Invisible Man: Searching for Black Identity in a White World
Ralph Ellison's Invisible Man was published at a time when America was racially divided. The novel presents the theme of the lack of black identity – a theme supported by the fact that the protagonist, Invisible Man, has no name. The reader knows the names of Dr. Bledsoe, Ras-the-Exhorter, Brother Jack and others - but the reader does not know the name of the main character. Ellison's leaves it to the reader to decide who he is and, on a larger scale, how white America perceives black America.
Ellison's use of color is interesting. He uses color to contrast the differences between black and white America. Ellison describes the Tuskegee campus as a "world of whiteness", Dr Bledsoe's wife as having a "creamy-complexion", and the main character's lover's arm as "one ivory arm flung above her jet-black hair". This contrast is used throughout the book and reminds the reader that race is an important issue in America.
In Chapter 2 the main character is a junior in college and feels good about his life. Dr Bledsoe, the dean of Tuskegee Institute, assigns him to drive for an old white trustee named Mr. Norton and to make sure he gets to his meetings on time. On one particular day Mr. Norton asks the boy to show him around. Mr. Norton knows little of the surrounding area. This foreshadows trouble for the young man. What the boy failed to understand is that Dr. Bledsoe doesn't want Mr. Norton or any other white trustee to see the community surrounding the campus. Unaware of this the boy takes the first road he encounters and immediately they see a poor black farmer named Trueblood. At a time when most blacks are living in poverty, Trueblood represents black America. Living day-to-day getting by with what they can. In Trueblood's yard are two pregnant women. One is his wife and the other his daughter. Mr. Norton quickly finds out that Trueblood is the father of both. Immediately Mr. Norton wants to speak with this man and to get to the truth of the situation. In the process he becomes ill and is in need of attention. Ellison's character takes him to the nearest place, a black whorehouse, where WWII black veterans confront him. Upset, Mr. Norton wants to return to the campus immediately. In Mr. Norton's world the campus is the only reality that fits in with his idea of black America. When Dr. Bledsoe finds out what happened he becomes very angry with the boy and decides to send him away. In Bledsoe's mind the boy is guilty of gross stupidity. He made the mistake of showing the truth to Mr. Norton. In doing that he has seemingly weaken everything Dr. Beldsoe has and says to him:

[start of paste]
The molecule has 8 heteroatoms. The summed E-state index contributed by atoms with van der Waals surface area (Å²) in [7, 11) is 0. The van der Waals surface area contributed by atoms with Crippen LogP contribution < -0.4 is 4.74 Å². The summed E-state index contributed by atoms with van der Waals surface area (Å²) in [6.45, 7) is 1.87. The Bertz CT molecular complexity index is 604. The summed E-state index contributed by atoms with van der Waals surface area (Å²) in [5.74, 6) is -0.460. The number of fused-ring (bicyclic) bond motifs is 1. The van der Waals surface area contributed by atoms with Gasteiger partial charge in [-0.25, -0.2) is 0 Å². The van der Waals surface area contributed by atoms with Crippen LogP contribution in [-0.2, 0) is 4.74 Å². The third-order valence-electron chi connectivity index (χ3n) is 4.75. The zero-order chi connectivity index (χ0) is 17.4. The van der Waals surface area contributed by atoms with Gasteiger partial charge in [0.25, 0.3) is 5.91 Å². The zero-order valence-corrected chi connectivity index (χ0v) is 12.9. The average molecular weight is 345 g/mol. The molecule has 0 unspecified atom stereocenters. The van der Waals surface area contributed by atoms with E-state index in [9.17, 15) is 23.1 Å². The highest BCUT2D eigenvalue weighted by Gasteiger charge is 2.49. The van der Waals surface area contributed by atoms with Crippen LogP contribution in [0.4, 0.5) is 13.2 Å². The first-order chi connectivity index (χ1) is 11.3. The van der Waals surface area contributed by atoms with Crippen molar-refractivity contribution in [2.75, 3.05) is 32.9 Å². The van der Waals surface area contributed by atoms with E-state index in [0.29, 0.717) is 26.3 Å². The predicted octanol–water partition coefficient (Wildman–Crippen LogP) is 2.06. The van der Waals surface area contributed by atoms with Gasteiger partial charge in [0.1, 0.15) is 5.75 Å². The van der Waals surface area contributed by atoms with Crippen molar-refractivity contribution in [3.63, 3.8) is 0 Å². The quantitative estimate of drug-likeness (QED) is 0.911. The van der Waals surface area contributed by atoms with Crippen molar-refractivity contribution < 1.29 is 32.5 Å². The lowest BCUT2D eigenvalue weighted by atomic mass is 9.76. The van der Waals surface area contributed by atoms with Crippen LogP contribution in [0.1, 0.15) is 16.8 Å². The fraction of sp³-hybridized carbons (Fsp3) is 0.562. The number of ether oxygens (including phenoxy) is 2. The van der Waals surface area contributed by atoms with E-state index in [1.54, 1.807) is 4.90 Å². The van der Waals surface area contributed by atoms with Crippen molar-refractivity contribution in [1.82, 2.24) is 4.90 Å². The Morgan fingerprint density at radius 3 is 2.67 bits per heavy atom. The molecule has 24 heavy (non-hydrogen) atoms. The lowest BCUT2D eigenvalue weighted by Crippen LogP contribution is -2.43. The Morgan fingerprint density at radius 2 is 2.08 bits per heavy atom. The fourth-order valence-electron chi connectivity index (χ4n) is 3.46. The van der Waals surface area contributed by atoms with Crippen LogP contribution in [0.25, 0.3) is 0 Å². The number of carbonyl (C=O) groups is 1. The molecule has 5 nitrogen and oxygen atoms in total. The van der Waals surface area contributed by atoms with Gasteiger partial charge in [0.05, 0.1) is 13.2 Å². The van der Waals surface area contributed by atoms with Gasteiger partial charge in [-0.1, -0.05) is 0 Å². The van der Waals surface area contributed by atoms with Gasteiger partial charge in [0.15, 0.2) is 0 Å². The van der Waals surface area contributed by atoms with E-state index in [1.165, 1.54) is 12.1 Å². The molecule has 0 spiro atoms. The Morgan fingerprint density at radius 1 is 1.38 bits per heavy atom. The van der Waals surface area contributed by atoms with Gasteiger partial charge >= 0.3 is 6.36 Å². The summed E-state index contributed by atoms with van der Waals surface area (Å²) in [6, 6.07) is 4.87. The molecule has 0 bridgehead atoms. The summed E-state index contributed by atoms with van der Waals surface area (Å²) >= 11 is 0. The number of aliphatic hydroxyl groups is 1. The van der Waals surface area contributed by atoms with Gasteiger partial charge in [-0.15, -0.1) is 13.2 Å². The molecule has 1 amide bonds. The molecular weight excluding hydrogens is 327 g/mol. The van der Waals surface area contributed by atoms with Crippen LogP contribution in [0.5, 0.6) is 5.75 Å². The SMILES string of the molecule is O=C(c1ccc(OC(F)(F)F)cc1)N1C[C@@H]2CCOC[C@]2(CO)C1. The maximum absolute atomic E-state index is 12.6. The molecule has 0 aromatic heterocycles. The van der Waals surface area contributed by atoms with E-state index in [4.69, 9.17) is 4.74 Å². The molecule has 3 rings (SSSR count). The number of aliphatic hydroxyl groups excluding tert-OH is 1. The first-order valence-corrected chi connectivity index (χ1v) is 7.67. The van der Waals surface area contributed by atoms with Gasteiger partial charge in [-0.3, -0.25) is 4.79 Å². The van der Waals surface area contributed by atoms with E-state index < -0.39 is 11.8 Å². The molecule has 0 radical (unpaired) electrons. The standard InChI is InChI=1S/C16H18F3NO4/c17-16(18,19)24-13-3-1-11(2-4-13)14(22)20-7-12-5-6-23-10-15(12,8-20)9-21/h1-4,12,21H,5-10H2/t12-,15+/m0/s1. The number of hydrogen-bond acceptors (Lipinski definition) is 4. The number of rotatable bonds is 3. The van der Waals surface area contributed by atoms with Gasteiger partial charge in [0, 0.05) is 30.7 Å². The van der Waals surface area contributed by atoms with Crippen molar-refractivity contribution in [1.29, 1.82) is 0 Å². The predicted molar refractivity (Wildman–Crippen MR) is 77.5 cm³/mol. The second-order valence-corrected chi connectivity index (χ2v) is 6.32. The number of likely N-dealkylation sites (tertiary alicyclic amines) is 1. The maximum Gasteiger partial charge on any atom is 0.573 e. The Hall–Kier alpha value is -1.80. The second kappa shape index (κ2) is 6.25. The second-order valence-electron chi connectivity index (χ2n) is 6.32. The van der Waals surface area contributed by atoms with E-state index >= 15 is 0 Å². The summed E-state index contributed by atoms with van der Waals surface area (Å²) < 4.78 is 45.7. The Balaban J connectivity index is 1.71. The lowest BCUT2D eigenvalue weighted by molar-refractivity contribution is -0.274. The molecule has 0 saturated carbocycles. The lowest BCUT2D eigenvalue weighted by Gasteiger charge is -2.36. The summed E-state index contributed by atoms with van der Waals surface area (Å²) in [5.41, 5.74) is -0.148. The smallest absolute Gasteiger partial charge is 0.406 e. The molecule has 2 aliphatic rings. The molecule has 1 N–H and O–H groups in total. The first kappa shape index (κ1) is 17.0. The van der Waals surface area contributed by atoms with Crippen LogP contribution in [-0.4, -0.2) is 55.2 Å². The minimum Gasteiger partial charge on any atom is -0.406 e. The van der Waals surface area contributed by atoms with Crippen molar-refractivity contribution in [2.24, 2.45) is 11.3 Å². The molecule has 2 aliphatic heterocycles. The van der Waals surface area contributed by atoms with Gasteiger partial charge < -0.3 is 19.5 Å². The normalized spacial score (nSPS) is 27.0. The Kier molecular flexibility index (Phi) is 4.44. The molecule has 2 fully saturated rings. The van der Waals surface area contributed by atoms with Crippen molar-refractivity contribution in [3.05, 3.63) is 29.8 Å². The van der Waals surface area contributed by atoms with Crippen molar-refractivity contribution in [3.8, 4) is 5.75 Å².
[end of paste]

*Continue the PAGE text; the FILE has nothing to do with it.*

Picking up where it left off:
"You're nobody, son. You don't exist-can't you see that? The white folk tell everybody what to think-except men like me. I tell them: that's my life, telling white folk how to think about the things I know about....But I've made my place in it and I'll...